Navigation was pretty straightforward during the daylight hours, but as soon as darkness fell a little more concentration was needed as there were large sections of open moorland where the path was barely visible and it was easy to find yourself following sheep trods. All went well though and I felt good, but just near the end the clag came down and visibility became just a few metres and I needed to negotiate my way through a section of fields with many dry stone walls. I got a bit lost as I clambered over wall after wall, finally making it out the other end and back on course. A quick jog through the sleepy town and I had arrived at CP 3.

All was quiet at the CP. I sat and ate a load of hot food. before finding a shower and making myself feel just a little bit like a normal human being, then trying to sleep on a bunk. I was struggling to get any quality sleep for some reason. Maybe my mind was just too wired to relax. I was resting for around 5 hours a day, of which 3 where spent horizontal. Just not enough for my mind to rest and give me adequate sleep. My shin had been a bit sore today as I felt the beginnings of anterior tibialis tendinitis setting in. I hadn’t suffered badly from this for a long time. Hopefully it wouldn’t progress too much else it would be crippling, bringing me to a desperately painful and slow lurch. I would just have to go careful on it.

Once awake, I prepped my kit and stepped back out to battle on. Todays section started off following the river. It was a bit chilly today. I was moving quite well and was following some footprints that seemed fresher and fresher. Was I about to catch someone? Then I saw two people in the distance. I gained on them very quickly. They were obviously going through a rough patch. I soon recognised Andy Mouncey and Simon Beasley. Andy didn’t look in great shape and I noticed he had on full winter mittens. He must really be feeling the cold. I wished them luck as I passed them on a section demanded scrambling over large boulders.

I next was confronted by a rather lively Cauldon Snout waterfall. The ‘trail’ takes you up the side of it on an exciting little scramble then over a footbridge over it before continuing. Following this was some moorland with fairly deep snow and a big drop in visibility. Once the clag lifted just about enough to see the incredible dramatic High Cup Nick. The trail now took me down for a long time. During this descent my shin began to deteriorate a bit more. I hobbled a little. I couldn’t wait to get on an ascent!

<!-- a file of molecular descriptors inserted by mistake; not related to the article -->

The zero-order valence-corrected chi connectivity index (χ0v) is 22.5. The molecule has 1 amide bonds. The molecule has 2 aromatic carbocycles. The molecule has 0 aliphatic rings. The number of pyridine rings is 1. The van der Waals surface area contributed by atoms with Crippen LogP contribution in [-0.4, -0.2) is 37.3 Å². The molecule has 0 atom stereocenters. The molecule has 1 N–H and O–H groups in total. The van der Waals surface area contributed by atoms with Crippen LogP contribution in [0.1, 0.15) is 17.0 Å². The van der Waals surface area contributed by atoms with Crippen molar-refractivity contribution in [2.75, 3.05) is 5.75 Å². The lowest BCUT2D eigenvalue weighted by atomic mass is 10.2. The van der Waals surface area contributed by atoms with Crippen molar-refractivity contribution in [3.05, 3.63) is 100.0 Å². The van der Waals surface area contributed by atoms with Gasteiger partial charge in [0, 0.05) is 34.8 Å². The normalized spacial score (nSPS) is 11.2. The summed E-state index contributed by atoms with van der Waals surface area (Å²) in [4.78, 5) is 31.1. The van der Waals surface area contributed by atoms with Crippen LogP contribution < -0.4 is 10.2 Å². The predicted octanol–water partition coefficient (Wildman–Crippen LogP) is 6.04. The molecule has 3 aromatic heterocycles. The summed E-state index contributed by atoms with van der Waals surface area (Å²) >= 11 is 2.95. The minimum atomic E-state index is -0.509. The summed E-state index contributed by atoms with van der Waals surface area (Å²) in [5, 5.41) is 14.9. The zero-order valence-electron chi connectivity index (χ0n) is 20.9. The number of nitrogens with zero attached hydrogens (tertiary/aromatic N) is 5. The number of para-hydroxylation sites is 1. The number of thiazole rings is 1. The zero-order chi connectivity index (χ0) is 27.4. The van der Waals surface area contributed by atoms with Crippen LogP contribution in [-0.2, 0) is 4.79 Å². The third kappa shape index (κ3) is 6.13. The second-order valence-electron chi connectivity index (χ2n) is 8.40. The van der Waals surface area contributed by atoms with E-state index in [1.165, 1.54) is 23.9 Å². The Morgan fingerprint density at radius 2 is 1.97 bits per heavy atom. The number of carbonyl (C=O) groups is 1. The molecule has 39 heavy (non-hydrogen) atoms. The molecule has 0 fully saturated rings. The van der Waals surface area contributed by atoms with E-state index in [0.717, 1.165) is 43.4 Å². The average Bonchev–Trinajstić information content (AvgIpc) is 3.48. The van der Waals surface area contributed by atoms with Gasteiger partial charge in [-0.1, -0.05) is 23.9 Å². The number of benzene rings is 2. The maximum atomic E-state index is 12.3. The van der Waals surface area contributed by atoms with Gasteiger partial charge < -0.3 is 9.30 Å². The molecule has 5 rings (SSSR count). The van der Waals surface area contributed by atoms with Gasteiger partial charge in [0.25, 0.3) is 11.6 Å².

I decided that the village at the bottom, Dufton, looked potentially large enough to have a cafe or pub where I could get some food. I took a detour which ended up with me running around in circles getting a little frustrated and finally giving up and cursing myself for wasting so much time and energy. Then when I was back on course again, I saw Tom Jones set up with his van as a intermediate cp. Excellent! Andrew Burton was also there with plenty of food treats. What a star. Andrew said that he would follow as long as life would allow and I would see him at the occasional road crossing.

While I was here stuffing food into my mouth, Andy Mouncey approached Tom and told him that he was done. I knew how much Andy had put into this and this touched me. He wished me luck and I pushed on alone. The climb up to Cross Fell would take around 5 hours and would take us right back up above the snow line in the darkness. As I climbed the weather broke down and the snow got deeper and deeper. Then it got dark and visibility dropped. The GPS was being checked regularly with a cross reference of the map. My head torch was necessary but also a hindrance as it just lit up the snow and spindrift as it swirled violently in my face. I noticed a light approaching from behind. It didn’t take long for it to catch me. It was Simon who had been with Andy. We stuck together for the company and the added safety. Once at the top of Cross Fell, we dropped down for a short distance and then suddenly you come to a bothy, Gregs hut. Inside were john and Phil who plied us with countless hot drinks and noodles. It was a real haven from the ferocious wind and snow which was painfully blown into our faces. It was soon time to leave though.

Once back out there I instantly begun to shiver. I started to run and didn’t stop so as to generate some heat to counter the cutting wind. Warmth eventually came but it seemed to take forever to drop low enough so as the wind would no longer be so strong. We then followed another boggy section near a river and finally with a bit of unplanned bush whacking, we spilled out onto the road just down from the next CP.